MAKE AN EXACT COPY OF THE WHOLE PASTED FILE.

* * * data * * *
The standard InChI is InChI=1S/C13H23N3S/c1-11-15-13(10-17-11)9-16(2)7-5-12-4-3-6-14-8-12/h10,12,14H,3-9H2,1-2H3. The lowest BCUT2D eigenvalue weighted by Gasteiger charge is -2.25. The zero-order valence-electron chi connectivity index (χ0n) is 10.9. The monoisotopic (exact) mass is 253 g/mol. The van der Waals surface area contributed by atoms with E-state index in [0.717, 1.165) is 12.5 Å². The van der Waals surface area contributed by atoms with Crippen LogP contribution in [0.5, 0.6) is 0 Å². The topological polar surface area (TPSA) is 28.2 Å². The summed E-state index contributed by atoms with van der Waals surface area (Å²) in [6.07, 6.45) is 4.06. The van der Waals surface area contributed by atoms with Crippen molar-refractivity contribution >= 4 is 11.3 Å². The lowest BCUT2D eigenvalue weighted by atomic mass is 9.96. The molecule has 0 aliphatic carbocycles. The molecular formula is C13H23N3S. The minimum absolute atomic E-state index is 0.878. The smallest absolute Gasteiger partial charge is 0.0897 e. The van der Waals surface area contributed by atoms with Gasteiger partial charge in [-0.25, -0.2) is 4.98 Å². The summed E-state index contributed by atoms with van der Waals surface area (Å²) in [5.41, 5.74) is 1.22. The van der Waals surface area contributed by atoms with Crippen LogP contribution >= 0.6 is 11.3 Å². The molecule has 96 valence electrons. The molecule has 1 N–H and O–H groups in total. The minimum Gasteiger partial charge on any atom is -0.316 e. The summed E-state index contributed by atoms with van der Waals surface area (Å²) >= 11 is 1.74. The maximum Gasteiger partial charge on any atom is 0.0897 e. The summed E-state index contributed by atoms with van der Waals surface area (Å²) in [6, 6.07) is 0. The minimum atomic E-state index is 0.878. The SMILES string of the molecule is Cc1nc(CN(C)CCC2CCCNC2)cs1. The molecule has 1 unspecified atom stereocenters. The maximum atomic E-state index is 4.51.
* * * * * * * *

The standard InChI is InChI=1S/C13H23N3S/c1-11-15-13(10-17-11)9-16(2)7-5-12-4-3-6-14-8-12/h10,12,14H,3-9H2,1-2H3. The lowest BCUT2D eigenvalue weighted by Gasteiger charge is -2.25. The zero-order valence-electron chi connectivity index (χ0n) is 10.9. The monoisotopic (exact) mass is 253 g/mol. The van der Waals surface area contributed by atoms with E-state index in [0.717, 1.165) is 12.5 Å². The van der Waals surface area contributed by atoms with Crippen LogP contribution in [0.5, 0.6) is 0 Å². The topological polar surface area (TPSA) is 28.2 Å². The summed E-state index contributed by atoms with van der Waals surface area (Å²) in [6.07, 6.45) is 4.06. The van der Waals surface area contributed by atoms with Crippen molar-refractivity contribution >= 4 is 11.3 Å². The lowest BCUT2D eigenvalue weighted by atomic mass is 9.96. The molecule has 0 aliphatic carbocycles. The molecular formula is C13H23N3S. The minimum absolute atomic E-state index is 0.878. The smallest absolute Gasteiger partial charge is 0.0897 e. The van der Waals surface area contributed by atoms with Gasteiger partial charge in [-0.25, -0.2) is 4.98 Å². The summed E-state index contributed by atoms with van der Waals surface area (Å²) in [5.41, 5.74) is 1.22. The van der Waals surface area contributed by atoms with Crippen LogP contribution >= 0.6 is 11.3 Å². The molecule has 96 valence electrons. The molecule has 1 N–H and O–H groups in total. The minimum Gasteiger partial charge on any atom is -0.316 e. The summed E-state index contributed by atoms with van der Waals surface area (Å²) >= 11 is 1.74. The maximum Gasteiger partial charge on any atom is 0.0897 e. The summed E-state index contributed by atoms with van der Waals surface area (Å²) in [6, 6.07) is 0. The minimum atomic E-state index is 0.878. The SMILES string of the molecule is Cc1nc(CN(C)CCC2CCCNC2)cs1. The molecule has 1 unspecified atom stereocenters. The maximum atomic E-state index is 4.51.